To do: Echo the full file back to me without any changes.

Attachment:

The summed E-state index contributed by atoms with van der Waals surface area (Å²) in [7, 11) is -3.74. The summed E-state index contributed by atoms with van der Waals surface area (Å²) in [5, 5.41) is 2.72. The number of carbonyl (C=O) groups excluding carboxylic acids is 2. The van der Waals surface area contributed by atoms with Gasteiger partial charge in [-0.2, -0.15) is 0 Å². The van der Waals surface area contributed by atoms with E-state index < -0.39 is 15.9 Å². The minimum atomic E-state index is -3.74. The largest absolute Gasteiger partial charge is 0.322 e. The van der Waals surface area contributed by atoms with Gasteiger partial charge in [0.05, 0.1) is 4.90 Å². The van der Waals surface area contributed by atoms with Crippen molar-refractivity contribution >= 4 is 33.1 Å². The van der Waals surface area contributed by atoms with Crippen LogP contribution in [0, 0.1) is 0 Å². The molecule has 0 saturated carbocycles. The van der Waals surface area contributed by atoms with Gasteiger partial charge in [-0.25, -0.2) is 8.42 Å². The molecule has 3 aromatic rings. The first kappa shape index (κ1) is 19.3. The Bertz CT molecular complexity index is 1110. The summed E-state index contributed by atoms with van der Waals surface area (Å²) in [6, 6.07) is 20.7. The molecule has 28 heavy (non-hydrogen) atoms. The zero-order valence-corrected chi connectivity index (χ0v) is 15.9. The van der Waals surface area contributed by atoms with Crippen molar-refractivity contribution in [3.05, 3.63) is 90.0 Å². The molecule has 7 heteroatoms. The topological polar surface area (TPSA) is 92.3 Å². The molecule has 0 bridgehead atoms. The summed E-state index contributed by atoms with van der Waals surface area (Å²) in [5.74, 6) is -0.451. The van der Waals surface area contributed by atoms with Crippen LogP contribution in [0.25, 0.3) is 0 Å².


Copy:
The summed E-state index contributed by atoms with van der Waals surface area (Å²) in [7, 11) is -3.74. The summed E-state index contributed by atoms with van der Waals surface area (Å²) in [5, 5.41) is 2.72. The number of carbonyl (C=O) groups excluding carboxylic acids is 2. The van der Waals surface area contributed by atoms with Gasteiger partial charge in [-0.2, -0.15) is 0 Å². The van der Waals surface area contributed by atoms with E-state index < -0.39 is 15.9 Å². The minimum atomic E-state index is -3.74. The largest absolute Gasteiger partial charge is 0.322 e. The van der Waals surface area contributed by atoms with Gasteiger partial charge in [0.05, 0.1) is 4.90 Å². The van der Waals surface area contributed by atoms with Crippen molar-refractivity contribution >= 4 is 33.1 Å². The van der Waals surface area contributed by atoms with Crippen LogP contribution in [0, 0.1) is 0 Å². The molecule has 0 saturated carbocycles. The van der Waals surface area contributed by atoms with Gasteiger partial charge in [-0.25, -0.2) is 8.42 Å². The molecule has 3 aromatic rings. The first kappa shape index (κ1) is 19.3. The Bertz CT molecular complexity index is 1110. The summed E-state index contributed by atoms with van der Waals surface area (Å²) in [6, 6.07) is 20.7. The molecule has 28 heavy (non-hydrogen) atoms. The zero-order valence-corrected chi connectivity index (χ0v) is 15.9. The van der Waals surface area contributed by atoms with Crippen molar-refractivity contribution in [3.05, 3.63) is 90.0 Å². The molecule has 7 heteroatoms. The topological polar surface area (TPSA) is 92.3 Å². The molecule has 0 bridgehead atoms. The summed E-state index contributed by atoms with van der Waals surface area (Å²) in [5.74, 6) is -0.451. The van der Waals surface area contributed by atoms with Crippen LogP contribution in [0.25, 0.3) is 0 Å².